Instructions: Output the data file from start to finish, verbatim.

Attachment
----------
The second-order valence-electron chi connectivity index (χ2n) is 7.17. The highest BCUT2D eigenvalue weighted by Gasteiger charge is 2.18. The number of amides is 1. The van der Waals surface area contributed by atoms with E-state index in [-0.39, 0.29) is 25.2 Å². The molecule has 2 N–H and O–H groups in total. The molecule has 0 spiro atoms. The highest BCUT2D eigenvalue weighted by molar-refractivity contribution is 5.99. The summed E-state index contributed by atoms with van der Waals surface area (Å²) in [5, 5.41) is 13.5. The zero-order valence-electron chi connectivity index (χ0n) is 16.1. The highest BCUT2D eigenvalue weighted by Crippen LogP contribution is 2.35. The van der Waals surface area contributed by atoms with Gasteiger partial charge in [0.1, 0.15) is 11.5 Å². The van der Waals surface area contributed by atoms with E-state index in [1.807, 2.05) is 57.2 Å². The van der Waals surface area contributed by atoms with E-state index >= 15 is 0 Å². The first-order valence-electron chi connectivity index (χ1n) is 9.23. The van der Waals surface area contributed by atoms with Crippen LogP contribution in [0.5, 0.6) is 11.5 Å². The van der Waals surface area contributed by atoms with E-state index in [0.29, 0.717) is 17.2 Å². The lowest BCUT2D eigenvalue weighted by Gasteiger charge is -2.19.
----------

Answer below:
The second-order valence-electron chi connectivity index (χ2n) is 7.17. The highest BCUT2D eigenvalue weighted by Gasteiger charge is 2.18. The number of amides is 1. The van der Waals surface area contributed by atoms with E-state index in [-0.39, 0.29) is 25.2 Å². The molecule has 2 N–H and O–H groups in total. The molecule has 0 spiro atoms. The highest BCUT2D eigenvalue weighted by molar-refractivity contribution is 5.99. The summed E-state index contributed by atoms with van der Waals surface area (Å²) in [5, 5.41) is 13.5. The zero-order valence-electron chi connectivity index (χ0n) is 16.1. The highest BCUT2D eigenvalue weighted by Crippen LogP contribution is 2.35. The van der Waals surface area contributed by atoms with Gasteiger partial charge in [0.1, 0.15) is 11.5 Å². The van der Waals surface area contributed by atoms with E-state index in [1.807, 2.05) is 57.2 Å². The van der Waals surface area contributed by atoms with E-state index >= 15 is 0 Å². The first-order valence-electron chi connectivity index (χ1n) is 9.23. The van der Waals surface area contributed by atoms with Crippen LogP contribution in [0.5, 0.6) is 11.5 Å². The van der Waals surface area contributed by atoms with E-state index in [0.29, 0.717) is 17.2 Å². The lowest BCUT2D eigenvalue weighted by Gasteiger charge is -2.19.